July 4th vs. September 21st | A Reflection Piece
As many of you know, we moved to the small island of Caye Caulker, Belize on March 17th, 2022. Prior to moving, we'd visited the island 3 times so we already knew a few things:
1. We already knew that the island was significantly smaller than the city from which we emigrated (Washington, D.C.) so there was definitely going to be an adjustment period.
2. We knew that the locals were warm, welcoming & incredibly friendly.
3. We knew that it was a safe place for our children to grow up and bask in the freedoms and luxuries of never having to experience what it’s like to be stigmatized because of the color of their rich, melanated skin.
Despite all the things that we knew, and knew well prior to moving here, we had no idea what would happen on Wednesday, September 21st, Belize’s Independence Day…
A few weeks leading up to Independence Day last week, the island streets were lined with Belizean flags and other decorative ornaments signifying the people’s pride and joy in being from this magical place we now call home. You could feel the excitement leading up to Independence Day as friends of mine had mentioned that this was the first time in 2 years that they got to truly celebrate their nation’s independence, but even then, we still didn’t know what to expect.
You see, growing up in DC, I’d always loved July 4th because of the fireworks, the BBQs and other festivities that I got to participate in but as I grew up and learned about the profound, somewhat tragic distinction between July 4th and Juneteenth, my excitement surrounding the nation’s independence day dwindled pretty significantly. The fact that for over a CENTURY, the US celebrated its independence while the very people who built the country were still enslaved was an extremely difficult pill to swallow and it eventually ignited a sense of profound resentment and distain for the holiday. In more recent years, I'd almost refused to partake in any celebrations surrounding the 4th in an effort to stand in solidarity for my ancestors who were still enslaved while the rest of the nation celebrated a sense of freedom that never applied to them.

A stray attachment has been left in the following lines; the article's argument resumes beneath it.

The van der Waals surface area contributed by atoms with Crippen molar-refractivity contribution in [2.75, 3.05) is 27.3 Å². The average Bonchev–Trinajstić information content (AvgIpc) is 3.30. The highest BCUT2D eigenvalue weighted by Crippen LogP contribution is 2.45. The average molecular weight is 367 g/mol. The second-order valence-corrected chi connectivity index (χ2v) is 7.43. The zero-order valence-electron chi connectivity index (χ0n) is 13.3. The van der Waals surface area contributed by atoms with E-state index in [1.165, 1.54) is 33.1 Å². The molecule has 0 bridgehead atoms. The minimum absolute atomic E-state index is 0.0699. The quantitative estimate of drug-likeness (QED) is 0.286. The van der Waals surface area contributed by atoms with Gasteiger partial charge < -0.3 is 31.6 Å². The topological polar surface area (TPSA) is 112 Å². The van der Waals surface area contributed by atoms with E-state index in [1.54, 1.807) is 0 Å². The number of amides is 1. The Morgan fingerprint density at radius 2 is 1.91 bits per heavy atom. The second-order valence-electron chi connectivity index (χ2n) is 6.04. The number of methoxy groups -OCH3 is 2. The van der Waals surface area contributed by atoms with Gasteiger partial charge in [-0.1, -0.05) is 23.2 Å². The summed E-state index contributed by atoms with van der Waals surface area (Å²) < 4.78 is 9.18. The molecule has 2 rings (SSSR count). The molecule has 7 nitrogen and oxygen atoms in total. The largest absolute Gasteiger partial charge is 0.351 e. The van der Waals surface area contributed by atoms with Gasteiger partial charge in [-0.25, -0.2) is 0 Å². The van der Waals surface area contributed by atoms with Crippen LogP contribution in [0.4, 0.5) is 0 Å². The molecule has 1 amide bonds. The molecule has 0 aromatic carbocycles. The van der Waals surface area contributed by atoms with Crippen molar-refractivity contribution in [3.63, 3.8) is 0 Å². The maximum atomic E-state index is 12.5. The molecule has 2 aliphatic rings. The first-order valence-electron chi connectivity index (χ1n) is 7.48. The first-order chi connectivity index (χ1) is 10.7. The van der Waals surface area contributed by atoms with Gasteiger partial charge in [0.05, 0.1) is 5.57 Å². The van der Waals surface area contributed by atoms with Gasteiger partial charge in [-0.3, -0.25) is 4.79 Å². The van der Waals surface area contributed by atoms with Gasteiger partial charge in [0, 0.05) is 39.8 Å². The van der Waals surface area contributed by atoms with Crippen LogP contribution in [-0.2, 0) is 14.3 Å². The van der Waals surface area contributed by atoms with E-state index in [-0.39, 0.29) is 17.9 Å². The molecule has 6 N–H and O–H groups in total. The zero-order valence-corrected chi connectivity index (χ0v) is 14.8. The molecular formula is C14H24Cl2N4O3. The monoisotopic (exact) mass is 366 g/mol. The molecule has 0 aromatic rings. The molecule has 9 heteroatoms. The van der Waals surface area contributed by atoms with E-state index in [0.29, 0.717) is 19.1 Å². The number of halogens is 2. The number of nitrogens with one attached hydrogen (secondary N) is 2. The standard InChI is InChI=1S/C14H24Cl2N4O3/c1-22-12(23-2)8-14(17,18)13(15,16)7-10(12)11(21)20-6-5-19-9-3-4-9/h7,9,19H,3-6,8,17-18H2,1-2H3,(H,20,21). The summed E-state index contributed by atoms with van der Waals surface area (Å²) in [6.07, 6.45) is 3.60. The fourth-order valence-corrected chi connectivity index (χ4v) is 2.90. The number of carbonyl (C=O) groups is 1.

With this reality at the forefront of my mind as we approached Belize’s Independence Day, I really didn’t have any expectations as we have not yet gained permanent residency nor have we explored the mainland much so I honestly didn’t feel like we had any “stake” in the celebration. In fact, it was our intention to simply be spectators in all of the events as we still consider ourselves “visitors” to both the island and the country in its entirety.
Boy, were we wrong.
In the days leading up to last Wednesday’s celebration and even on September 21st, some of our local friends offered us flags, t-shirts and other Belizean paraphernalia in order to not just spectate but actually participate with them in the island’s festivities! In fact, I was even asked to participate in the “Carnival” part of the parade where I would have been able to wear a beautifully ornate costume and even learn the choreography to dance among the other Belizean Queens as they celebrate their pride in being Belizean…but I got too scared and said no (I won’t do that again haha).